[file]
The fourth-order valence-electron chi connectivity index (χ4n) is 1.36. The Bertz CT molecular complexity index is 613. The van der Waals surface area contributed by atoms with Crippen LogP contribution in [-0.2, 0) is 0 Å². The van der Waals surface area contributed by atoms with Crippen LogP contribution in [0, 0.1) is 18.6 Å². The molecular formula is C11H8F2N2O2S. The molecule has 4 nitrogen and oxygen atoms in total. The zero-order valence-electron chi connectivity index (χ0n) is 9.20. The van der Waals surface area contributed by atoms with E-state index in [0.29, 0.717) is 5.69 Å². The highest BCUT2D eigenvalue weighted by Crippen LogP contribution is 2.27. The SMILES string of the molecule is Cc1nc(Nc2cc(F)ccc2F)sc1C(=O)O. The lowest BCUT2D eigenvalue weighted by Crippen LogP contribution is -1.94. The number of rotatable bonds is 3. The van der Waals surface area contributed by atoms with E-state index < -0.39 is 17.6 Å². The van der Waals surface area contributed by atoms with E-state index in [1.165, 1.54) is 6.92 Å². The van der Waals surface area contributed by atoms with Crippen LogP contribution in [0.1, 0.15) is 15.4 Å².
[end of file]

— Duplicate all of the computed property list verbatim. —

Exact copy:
The fourth-order valence-electron chi connectivity index (χ4n) is 1.36. The Bertz CT molecular complexity index is 613. The van der Waals surface area contributed by atoms with Crippen LogP contribution in [-0.2, 0) is 0 Å². The van der Waals surface area contributed by atoms with Crippen LogP contribution in [0, 0.1) is 18.6 Å². The molecular formula is C11H8F2N2O2S. The molecule has 4 nitrogen and oxygen atoms in total. The zero-order valence-electron chi connectivity index (χ0n) is 9.20. The van der Waals surface area contributed by atoms with E-state index in [0.29, 0.717) is 5.69 Å². The highest BCUT2D eigenvalue weighted by Crippen LogP contribution is 2.27. The SMILES string of the molecule is Cc1nc(Nc2cc(F)ccc2F)sc1C(=O)O. The lowest BCUT2D eigenvalue weighted by Crippen LogP contribution is -1.94. The number of rotatable bonds is 3. The van der Waals surface area contributed by atoms with E-state index < -0.39 is 17.6 Å². The van der Waals surface area contributed by atoms with E-state index in [1.165, 1.54) is 6.92 Å². The van der Waals surface area contributed by atoms with Crippen LogP contribution in [0.1, 0.15) is 15.4 Å².